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  • The Comprehensive Nuclear-Test-Band Treaty prohibits all nuclear explosions anywhere on Earth

  • for any purpose, period.

  • Though as of 2015, it still remains to be signed and/or locally ratified in a few important places.

  • In spite of this, the Test-Band preparatory commission has already developed a monitoring system

  • that can detect pretty much any nuclear explosion that takes place anywhere on, above, or inside the Earth.

  • Here's how it works

  • Nuclear explosions release a lot of energy

  • much of it in the form of blast waves that radiate outwards through the air, water, or ground.

  • These waves travel at the speed of sound in the air, water, or rock

  • so if you detect them in multiple places you can triangulate exactly where and when the blast occurred.

  • Simple in principle, complicated in practice.

  • Atmospheric explosions are monitored by a global network of infra-sound detectors.

  • They detect the super-long wavelength, low frequency sound waves generated by

  • storms, glaciers, volcanic eruptions, meteor impacts, rocket launches, space shuttle disasters

  • and yes, nuclear explosions.

  • However, nuclear explosions are so much more intense than pretty much anything else

  • that happens in the atmosphere, that an atmospheric blast is pretty easy to detect.

  • Underwater detonations are monitored by hydro-acoustic sensors.

  • Basically, super sensitive underwater microphones floating above the ocean floor.

  • And like in the atmosphere, underwater nuclear blasts are pretty easy to detect

  • because there's just nothing else that violent that happens in the oceans.

  • Underground explosions are the tough ones.

  • They're monitored using seismometers, the same tools that detect earthquakes

  • and as you might expect, they mainly detect earthquakes.

  • Big earthquakes, small earthquakes, and lots of tiny earthquakes

  • and volcanic eruptions, and mining explosions, and even airplane crashes

  • Scientists have gotten to know these non-nuclear blasts pretty well

  • so when they saw large unusual disturbances beneath North Korea in 2006, 2009, and 2013

  • they concluded correctly, that these were nuclear explosions.

  • However, while all three wave techniques

  • waves in air, waves in water, and waves in earth

  • can triangulate the location of a major disturbance and even give some insight into its nature

  • a fourth technique is critical in order to know, for sure, if an explosion was nuclear or not:

  • Radionuclide Detection.

  • AD stations around the world sample the air for radioactive dust and gases

  • that are smoking gun signals of nuclear activity

  • which, combined with sophisticated atmospheric air flow modeling allows us to both

  • predict where fallout will disperse, and retrodict the general location of its source.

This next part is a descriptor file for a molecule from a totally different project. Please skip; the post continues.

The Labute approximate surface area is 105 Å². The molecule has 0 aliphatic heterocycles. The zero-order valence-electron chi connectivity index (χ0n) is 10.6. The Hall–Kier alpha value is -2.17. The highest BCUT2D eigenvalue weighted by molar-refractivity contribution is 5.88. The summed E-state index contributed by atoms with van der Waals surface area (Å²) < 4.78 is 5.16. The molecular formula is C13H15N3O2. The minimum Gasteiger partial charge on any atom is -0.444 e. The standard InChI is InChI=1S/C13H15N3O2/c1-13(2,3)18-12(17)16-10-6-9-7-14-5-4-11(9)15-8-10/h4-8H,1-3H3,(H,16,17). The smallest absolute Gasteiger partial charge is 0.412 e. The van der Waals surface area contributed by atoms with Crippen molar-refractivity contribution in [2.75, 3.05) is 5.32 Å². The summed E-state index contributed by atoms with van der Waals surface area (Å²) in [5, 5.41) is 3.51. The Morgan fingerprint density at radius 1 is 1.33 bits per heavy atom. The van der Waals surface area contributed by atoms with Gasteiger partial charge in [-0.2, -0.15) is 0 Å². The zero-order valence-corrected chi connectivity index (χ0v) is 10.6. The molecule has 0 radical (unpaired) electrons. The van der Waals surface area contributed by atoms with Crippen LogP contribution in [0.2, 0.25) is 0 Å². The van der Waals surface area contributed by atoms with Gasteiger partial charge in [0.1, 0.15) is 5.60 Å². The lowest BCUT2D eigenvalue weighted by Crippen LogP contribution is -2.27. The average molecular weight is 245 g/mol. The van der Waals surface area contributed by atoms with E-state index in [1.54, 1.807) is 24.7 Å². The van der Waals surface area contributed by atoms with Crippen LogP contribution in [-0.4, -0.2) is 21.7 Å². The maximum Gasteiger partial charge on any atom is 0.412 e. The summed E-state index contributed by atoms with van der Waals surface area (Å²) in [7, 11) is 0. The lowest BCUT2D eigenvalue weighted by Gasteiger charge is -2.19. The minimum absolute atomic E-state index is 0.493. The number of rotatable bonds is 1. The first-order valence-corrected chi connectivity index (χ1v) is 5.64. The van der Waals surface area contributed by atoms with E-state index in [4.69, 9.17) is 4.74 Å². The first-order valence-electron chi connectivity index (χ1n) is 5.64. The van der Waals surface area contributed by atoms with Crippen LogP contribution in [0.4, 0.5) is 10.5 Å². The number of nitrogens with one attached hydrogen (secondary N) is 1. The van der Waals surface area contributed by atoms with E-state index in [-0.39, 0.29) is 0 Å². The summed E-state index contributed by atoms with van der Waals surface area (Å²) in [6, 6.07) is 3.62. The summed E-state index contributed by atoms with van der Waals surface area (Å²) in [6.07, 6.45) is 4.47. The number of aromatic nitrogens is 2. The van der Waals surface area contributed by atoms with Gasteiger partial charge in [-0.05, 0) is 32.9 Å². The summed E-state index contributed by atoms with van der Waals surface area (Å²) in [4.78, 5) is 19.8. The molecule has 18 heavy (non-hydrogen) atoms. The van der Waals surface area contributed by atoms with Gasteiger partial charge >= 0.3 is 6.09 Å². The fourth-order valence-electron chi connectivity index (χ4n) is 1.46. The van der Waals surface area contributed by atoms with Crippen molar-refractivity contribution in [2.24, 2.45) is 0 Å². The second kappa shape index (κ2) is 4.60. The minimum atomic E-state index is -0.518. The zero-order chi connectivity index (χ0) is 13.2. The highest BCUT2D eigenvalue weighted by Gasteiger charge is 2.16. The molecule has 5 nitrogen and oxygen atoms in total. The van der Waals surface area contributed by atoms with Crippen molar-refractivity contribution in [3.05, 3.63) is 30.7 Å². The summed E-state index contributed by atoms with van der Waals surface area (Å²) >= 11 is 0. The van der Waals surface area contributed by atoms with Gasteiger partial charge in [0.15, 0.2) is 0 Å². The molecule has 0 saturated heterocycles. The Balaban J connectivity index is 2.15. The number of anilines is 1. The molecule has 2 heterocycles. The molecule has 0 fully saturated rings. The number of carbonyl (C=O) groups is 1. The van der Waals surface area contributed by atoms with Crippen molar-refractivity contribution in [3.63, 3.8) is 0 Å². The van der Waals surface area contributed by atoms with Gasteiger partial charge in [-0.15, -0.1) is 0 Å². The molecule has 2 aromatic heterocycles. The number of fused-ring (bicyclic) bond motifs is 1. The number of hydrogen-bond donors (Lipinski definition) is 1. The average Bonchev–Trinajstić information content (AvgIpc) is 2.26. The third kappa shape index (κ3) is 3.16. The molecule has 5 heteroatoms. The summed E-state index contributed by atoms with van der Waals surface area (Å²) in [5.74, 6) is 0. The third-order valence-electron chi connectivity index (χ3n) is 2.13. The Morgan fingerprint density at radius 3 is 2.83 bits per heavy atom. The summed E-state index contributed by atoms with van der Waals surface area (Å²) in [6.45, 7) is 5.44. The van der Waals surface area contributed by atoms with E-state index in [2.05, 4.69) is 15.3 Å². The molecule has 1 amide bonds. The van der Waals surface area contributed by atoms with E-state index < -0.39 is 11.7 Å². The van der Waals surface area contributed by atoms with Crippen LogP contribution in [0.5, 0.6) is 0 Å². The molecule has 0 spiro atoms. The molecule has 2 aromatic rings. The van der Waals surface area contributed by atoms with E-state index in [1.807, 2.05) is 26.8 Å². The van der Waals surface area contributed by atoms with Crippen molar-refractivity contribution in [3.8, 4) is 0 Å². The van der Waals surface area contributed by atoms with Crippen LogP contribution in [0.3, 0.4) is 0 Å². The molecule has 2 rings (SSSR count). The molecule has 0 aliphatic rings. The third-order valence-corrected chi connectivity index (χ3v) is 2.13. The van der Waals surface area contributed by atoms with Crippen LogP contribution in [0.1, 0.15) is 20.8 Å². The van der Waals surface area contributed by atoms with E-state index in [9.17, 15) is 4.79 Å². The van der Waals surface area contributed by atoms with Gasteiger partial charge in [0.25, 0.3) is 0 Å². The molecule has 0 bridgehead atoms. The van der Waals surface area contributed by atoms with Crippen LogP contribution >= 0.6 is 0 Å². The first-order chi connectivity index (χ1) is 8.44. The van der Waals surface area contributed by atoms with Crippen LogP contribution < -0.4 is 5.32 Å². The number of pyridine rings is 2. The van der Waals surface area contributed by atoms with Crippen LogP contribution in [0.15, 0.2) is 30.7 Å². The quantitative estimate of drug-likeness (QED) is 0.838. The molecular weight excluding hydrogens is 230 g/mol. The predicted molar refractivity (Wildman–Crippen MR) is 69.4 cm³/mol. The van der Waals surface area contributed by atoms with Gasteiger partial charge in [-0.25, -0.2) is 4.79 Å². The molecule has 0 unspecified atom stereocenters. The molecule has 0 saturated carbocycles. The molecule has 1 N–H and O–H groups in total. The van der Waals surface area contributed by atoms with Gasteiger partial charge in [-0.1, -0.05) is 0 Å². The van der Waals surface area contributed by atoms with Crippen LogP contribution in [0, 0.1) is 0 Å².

• But in the case of a perfectly contained secret underground or deep ocean explosion

  • there might be no radioactive fallout.

  • So if seismographs and hydro-acoustic sensors pick up a suspicious signal

  • There's one final weapon in the international monitoring system's arsenal:

  • sending on the ground inspection teams to the actual location.

  • Except, inspection teams won't actually be legal until the treaty is fully signed and ratified.

  • *cough cough*

  • That's you, U.S., China, Israel, Egypt, Iran, India, Pakistan, and North Korea.

  • The world is waiting.

  • This video was made possible by the comprehensive test-ban treaty organization

  • though any political views expressed are my own.

  • Come on America, let's ratify the treaty now.

  • The CTBTO preparatory commission developed and implemented

  • the international monitoring system I described

  • and they're constantly seeking to improve the sensitivity of their sensors

  • and the sophistication of their data analysis.

  • They also make all their data available to the worldwide scientific community

  • so that other researchers can, for example

  • predict and monitor tsunamis, study the structure of the Earth, search for downed airplanes

  • do their own analysis of nuclear blasts, or track whale migrations, or meteors in the upper atmosphere

  • or radioactive fallout from nuclear power plant failures.

  • In short, the CTBTO is a collaborative endeavor of people around the world

  • using science to help prevent people from doing horrible things to each other with science.

  • And in the process they happen to be generating a lot of positive scientific side effects.

  • The CTBTO didn't ask me to say this, but after learning about their work

  • I want to thank them for making the world a safer place for millions, if not billions of people.

The Comprehensive Nuclear-Test-Band Treaty prohibits all nuclear explosions anywhere on Earth


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B1 中級

如何檢測祕密核試驗 (How To Detect A Secret Nuclear Test)

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    林宜悉 發佈於 2021 年 01 月 14 日